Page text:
As modern-day Hollywood tries to remember what a movie is, several major studios have taken a bold step forward in reviving their legacies. Warner Bros, MGM and others have quietly started making digital masters of their rarer archival prints and offering them to us undeserving jerks on DVD. And we’re here to assess a sampling of ‘em twice a month, new and old, good and bad.
Now note that these aren’t shoddy DVD-Rs, but instead clean, gorgeous, high-quality DVDs in the films’ original aspect ratios, with fancy full-color covers and the whole nine yards. Many have never been available on any home format, and since the studios don’t have the pressure of selling thousands of units, they’re releasing the most varied and often electrifyingly bizarre titles in their vast libraries. For example:
THE STONE KILLER
Dir. Michael Winner / 1973 / Sony via Warner Archive
The World’s Perfect Human (a.k.a. Charles Bronson) stars in this emotionless, relentless exploration of the anti-criminal mind. Bronson plays police detective Torrey, an unapologetically violent law enforcer with none of that “conscience” bullshit. If a man commits a crime, he simply deserves a boot heel in the nuts and/or a bullet in the face. Dismissed from his New York beat after gunning down a teenage hood, Torrey relocates to Los Angeles and immediately dives into the dissembling of a crime empire. Joining him in his crusade is Norman “Mr. Roper” Fell and his Three’s Company co-star John Ritter in one of his earliest (and blandest) roles. The pavement of L.A. is quickly clotted with felon blood as Torrey and company bludgeon and manslaughter their way to the top of the underworld.
Admittedly, the movie isn’t as compelling as many of the other collaborations between the rugged action star and director Michael Winner (i.e. The Mechanic and the first three Death Wish entries), but there’s plenty here to recommend. Naturally, Bronson himself tops the list. Like many of his greatest characters, Torrey is too deep in his hatred and misery to know he’s experiencing those emotions. He lives to eradicate crime while he’s fully aware that the task is impossible. So he continues firing away because it’s all he knows how to do.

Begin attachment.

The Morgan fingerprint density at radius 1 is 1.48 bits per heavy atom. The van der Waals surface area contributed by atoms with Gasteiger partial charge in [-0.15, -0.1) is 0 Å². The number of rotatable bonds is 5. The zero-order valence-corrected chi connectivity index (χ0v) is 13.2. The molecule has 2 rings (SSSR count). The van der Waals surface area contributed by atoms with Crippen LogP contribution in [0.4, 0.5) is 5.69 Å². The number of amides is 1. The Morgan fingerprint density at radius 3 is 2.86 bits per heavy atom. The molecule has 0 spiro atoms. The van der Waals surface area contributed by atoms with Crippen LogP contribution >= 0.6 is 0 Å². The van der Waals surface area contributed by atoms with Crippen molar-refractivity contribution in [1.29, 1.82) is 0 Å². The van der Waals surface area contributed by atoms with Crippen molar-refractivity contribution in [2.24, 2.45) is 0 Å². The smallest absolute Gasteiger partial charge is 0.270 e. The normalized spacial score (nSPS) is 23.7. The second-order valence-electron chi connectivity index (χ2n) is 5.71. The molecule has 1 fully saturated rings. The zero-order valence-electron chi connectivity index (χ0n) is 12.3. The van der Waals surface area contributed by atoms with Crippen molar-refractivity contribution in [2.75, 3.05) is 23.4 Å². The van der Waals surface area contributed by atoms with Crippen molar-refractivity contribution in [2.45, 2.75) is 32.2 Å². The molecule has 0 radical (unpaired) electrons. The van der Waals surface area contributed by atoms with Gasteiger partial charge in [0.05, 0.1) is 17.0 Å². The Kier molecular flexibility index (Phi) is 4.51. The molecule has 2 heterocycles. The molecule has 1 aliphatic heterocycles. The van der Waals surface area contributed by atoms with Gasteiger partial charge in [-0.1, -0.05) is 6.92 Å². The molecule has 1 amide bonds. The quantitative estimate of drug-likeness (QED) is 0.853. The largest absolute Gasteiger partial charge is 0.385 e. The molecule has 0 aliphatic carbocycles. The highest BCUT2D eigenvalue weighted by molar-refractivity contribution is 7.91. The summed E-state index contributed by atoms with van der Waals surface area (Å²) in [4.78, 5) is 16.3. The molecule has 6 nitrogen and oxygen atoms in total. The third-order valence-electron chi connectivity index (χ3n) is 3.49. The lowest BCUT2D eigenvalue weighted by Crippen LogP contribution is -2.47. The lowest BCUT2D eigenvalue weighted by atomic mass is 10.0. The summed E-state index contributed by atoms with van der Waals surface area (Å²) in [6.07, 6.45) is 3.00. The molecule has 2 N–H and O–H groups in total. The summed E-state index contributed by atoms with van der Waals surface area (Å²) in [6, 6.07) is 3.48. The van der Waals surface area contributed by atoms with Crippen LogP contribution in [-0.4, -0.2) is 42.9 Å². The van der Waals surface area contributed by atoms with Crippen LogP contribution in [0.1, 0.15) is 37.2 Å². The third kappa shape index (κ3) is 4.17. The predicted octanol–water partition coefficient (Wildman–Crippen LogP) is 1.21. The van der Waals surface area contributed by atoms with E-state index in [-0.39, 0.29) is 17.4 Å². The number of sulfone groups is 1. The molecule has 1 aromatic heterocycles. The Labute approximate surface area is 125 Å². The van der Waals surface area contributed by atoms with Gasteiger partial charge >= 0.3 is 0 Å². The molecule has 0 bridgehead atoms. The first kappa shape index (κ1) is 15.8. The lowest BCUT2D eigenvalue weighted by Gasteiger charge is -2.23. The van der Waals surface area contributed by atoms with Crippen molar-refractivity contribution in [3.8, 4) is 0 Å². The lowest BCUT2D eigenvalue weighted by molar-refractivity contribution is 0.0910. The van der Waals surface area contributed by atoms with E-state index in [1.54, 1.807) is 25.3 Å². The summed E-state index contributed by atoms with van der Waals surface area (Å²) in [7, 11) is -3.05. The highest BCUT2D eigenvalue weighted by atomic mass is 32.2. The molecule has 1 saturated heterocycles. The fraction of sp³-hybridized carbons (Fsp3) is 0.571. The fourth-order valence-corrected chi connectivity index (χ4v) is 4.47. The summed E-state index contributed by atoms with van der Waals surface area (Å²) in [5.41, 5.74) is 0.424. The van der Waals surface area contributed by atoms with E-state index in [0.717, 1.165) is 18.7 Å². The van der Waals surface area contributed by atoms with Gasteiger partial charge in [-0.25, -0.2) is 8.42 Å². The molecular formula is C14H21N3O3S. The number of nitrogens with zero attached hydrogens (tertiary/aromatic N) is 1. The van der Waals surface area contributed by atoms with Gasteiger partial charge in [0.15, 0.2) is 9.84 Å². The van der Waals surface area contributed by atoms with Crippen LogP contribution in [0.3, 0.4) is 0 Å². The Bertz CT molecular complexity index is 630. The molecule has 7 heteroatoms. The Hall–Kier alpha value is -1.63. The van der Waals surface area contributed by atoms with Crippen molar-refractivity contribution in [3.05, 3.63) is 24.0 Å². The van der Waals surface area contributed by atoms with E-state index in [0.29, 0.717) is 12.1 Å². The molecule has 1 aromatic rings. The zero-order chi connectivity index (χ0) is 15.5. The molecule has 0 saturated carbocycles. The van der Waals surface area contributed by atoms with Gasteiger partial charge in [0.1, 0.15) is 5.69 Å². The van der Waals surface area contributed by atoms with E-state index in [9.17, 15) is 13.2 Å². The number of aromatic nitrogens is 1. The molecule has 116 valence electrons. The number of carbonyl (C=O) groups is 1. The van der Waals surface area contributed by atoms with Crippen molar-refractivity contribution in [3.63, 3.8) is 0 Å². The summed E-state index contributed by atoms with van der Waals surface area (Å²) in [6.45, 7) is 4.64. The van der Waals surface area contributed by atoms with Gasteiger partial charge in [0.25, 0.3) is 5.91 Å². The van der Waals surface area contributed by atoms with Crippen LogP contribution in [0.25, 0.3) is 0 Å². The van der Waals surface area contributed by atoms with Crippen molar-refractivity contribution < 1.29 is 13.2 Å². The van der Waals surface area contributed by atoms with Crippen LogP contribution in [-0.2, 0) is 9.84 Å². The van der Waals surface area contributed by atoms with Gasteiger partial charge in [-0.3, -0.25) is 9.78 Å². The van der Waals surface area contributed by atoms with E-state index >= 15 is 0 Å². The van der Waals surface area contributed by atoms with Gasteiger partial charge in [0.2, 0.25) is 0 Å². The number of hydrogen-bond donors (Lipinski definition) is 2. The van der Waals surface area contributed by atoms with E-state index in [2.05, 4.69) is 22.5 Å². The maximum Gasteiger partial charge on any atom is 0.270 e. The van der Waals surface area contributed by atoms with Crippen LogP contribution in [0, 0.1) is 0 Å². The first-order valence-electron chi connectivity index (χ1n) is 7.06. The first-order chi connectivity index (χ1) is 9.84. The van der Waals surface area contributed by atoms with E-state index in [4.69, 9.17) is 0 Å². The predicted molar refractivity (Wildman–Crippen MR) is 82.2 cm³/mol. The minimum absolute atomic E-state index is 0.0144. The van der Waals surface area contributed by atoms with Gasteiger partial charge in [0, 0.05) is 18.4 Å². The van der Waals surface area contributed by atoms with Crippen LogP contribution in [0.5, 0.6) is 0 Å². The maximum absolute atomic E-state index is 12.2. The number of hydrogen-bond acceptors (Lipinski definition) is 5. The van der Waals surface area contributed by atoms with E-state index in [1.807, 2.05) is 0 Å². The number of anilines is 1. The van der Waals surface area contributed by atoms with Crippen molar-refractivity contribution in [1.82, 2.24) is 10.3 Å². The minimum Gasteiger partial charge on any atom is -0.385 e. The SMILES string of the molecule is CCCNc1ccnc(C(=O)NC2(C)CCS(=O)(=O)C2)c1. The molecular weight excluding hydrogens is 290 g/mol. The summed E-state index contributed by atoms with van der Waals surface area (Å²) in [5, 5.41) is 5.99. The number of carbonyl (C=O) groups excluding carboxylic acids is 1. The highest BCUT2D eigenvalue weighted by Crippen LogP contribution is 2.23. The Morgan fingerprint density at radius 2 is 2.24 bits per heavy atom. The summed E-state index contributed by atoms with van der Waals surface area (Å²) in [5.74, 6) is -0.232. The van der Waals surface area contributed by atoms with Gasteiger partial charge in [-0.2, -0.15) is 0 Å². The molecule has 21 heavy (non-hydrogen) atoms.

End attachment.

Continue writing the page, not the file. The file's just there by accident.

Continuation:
There’s not a single moment that indicates that Torrey eats, sleeps, has read a book or kissed someone. In one memorable moment, he questions a hippie girl during a tambourine jam at a psychedelic love-in. She gives him a once-over:
HIPPIE: You could stick around…I’ve never balled a cop.
TORREY: Another time. Another place. Another cop.
GodDAMN. Anyway, you get the idea. If you like Charles Bronson, you’ll enjoy this movie. If you don’t like Charles Bronson, please eat a bag of razorblades.
DON’T WORRY, WE’LL THINK OF A TITLE
Dir. Harmon Jones / 1966 / MGM Limited Edition Collection
If banana peels n’ joy buzzers tickle your fancy, then gird your funnybones for some girdle-busting madcappery! Zany cornball Morey Amsterdam stars as hard-luck schmuck Charlie Yuckapuck, a joke-slingin’ goof-ass who can’t do a thing right but is too dumb to care. Along for the avalanche of buffoonery is his suffering pal Annie, played by Amsterdam’s long-time Dick Van Dyke Show co-star Rose Marie. The two leap from one implausible scenario to another, and whether it involves making a boss sit on a cake or some half-baked spy espionage, you can be assured that it’ll all be sealed with a skull-crackingly unforgivable pun.